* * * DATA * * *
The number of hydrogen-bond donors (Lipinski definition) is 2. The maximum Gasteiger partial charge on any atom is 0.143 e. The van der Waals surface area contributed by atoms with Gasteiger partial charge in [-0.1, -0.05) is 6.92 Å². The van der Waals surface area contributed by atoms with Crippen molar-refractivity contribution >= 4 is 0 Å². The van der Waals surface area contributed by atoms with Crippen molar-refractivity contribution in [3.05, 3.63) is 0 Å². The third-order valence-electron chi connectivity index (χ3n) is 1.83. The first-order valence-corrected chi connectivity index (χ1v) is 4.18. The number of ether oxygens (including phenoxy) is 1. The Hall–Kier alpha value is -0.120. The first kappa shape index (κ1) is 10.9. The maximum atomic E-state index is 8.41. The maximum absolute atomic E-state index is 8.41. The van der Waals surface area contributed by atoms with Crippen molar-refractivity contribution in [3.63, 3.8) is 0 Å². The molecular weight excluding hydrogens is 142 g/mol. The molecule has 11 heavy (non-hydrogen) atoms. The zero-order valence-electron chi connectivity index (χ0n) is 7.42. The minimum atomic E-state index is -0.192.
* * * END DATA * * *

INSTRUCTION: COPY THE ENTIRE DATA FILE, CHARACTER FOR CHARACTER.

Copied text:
The number of hydrogen-bond donors (Lipinski definition) is 2. The maximum Gasteiger partial charge on any atom is 0.143 e. The van der Waals surface area contributed by atoms with Gasteiger partial charge in [-0.1, -0.05) is 6.92 Å². The van der Waals surface area contributed by atoms with Crippen molar-refractivity contribution >= 4 is 0 Å². The van der Waals surface area contributed by atoms with Crippen molar-refractivity contribution in [3.05, 3.63) is 0 Å². The third-order valence-electron chi connectivity index (χ3n) is 1.83. The first-order valence-corrected chi connectivity index (χ1v) is 4.18. The number of ether oxygens (including phenoxy) is 1. The Hall–Kier alpha value is -0.120. The first kappa shape index (κ1) is 10.9. The maximum atomic E-state index is 8.41. The maximum absolute atomic E-state index is 8.41. The van der Waals surface area contributed by atoms with Crippen molar-refractivity contribution in [3.63, 3.8) is 0 Å². The molecular weight excluding hydrogens is 142 g/mol. The molecule has 11 heavy (non-hydrogen) atoms. The zero-order valence-electron chi connectivity index (χ0n) is 7.42. The minimum atomic E-state index is -0.192.